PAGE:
http://www.campvec.org/

This  was originally published as a reflections article in Tonka times Magazine March 2012. http://editiondigital.net/publication/?i=103671&p=42


Published here with permission from Tonka Times Magazine.
To see the current issue go to,
http://tonkatimes.com/

Finished reading, please leave a comment.


Saturday, October 6, 2012



                    THE ARTIST


With pen and paper, easel and brush, poems and songs

 I have told your story from theater stages and sleazy lounges

I dare see, feel and reveal what you do not

I have sinned in church and worshiped in bars

I have laughed until I cried and cried myself to happiness

I have walked the streets, head high and crawled, face down in a gutter

I have burned in winter and froze in summer

I have been brave in the face of evil and afraid to hold a baby

I have felt the joy of hate and the pain of love

I have seen the darkness of day and the brightness of night

I have looked on the face of a stranger and saw a friend

I have looked in the mirror and saw a stranger

I have seen the ugliness of life and the beauty of death

And I have praised god while sleeping with the devil.     

Dale Butler
 Sept. 2012













































Tuesday, October 2, 2012


 Dance of Love

I take in her beauty with my eyes
Slowly, and deliberately I approach her
Her burgundy dress clings to every curve of her body
Revealing yet concealing pleasures to be discovered to be savored

My hands begin to caress her smooth lines and curves
Exploring once again each well known curve and crevice of her body.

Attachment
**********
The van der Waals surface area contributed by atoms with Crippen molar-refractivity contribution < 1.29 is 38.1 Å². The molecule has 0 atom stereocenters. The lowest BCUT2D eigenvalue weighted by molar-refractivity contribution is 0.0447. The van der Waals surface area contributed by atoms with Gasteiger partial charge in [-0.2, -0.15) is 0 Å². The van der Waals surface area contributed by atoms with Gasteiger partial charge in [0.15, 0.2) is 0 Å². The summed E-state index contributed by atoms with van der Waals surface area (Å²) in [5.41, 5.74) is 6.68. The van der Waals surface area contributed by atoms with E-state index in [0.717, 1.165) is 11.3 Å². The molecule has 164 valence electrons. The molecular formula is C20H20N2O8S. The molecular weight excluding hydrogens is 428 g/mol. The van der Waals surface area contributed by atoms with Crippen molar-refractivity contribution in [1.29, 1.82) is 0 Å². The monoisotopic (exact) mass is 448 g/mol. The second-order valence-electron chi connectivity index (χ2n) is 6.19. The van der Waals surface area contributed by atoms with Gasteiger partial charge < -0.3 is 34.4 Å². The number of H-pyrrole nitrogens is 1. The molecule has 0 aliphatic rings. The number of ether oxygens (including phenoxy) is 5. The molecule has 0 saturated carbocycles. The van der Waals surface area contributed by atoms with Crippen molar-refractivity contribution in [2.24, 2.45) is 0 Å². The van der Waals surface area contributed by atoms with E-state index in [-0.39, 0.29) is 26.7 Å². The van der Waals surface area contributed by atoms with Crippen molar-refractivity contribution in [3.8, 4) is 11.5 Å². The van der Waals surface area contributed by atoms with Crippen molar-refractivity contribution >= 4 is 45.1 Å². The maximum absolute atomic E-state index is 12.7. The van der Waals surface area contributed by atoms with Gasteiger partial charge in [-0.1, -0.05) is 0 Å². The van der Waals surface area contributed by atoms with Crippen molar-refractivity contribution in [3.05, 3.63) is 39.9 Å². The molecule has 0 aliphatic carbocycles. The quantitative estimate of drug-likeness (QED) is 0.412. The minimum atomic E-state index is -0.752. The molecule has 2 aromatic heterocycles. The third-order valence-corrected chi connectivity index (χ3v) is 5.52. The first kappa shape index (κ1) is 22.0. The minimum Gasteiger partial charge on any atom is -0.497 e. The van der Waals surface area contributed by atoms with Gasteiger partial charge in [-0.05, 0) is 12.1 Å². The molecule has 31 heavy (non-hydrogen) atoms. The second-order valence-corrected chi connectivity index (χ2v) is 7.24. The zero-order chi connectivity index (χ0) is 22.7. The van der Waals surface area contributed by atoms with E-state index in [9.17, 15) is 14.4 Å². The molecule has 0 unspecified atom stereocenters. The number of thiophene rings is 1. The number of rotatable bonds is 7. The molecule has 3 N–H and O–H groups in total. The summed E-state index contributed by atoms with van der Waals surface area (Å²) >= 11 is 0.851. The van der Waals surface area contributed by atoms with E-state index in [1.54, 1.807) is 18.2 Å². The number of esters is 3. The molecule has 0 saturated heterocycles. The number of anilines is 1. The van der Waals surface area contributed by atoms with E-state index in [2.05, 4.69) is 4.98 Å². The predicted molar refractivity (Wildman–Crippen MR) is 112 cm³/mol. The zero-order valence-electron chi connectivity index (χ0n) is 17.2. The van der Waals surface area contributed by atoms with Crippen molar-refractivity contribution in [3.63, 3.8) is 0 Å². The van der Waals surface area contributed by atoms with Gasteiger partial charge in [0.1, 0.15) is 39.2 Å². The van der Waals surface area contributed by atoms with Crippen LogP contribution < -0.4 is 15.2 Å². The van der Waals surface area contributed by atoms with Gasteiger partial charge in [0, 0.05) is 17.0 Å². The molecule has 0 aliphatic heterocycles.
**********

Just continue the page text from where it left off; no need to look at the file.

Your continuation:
I push a well remembered button that sends a slight shiver over her
A shiver that sends a thrill through my body each time it happens

Slowly I embrace her and guide her gingerly onto the dance floor
Careful to protect her delicate yet strong body
I feel her as she surrenders her body and power to my control
We move on to the floor and begin our dance of love

Her movements add a grace to mine
A grace that I only know with her
We move further on to the crowded dance floor
We dip, weave, and side step to avoid other dancers

To allow anything or anyone to touch her is not permitted
To do so would break the deep emotional spell of this embrace
She responds to my light touch as we move past obstacles she does not see
Her trust in me complete and mine in her

Even when I make a mistake and cause a misstep
She forgives and recovers with no complaint
Our bodies meld and move as one as we dance
I lead she follows and never doubts my direction

I listen and feel as one with her and she purrs ever so softly
Even when I am spent, exhausted and in need of rest
She waits patiently for me to return for her
When at last I again caress her body, and push her button

And ease her between my legs, and give a little squeeze
And once again move out onto an endless asphalt dance floor
And begin all over our dance of love
Between me and my two wheeled machine

Dale Butler
[i]About my relationship with my motorcycle



[i]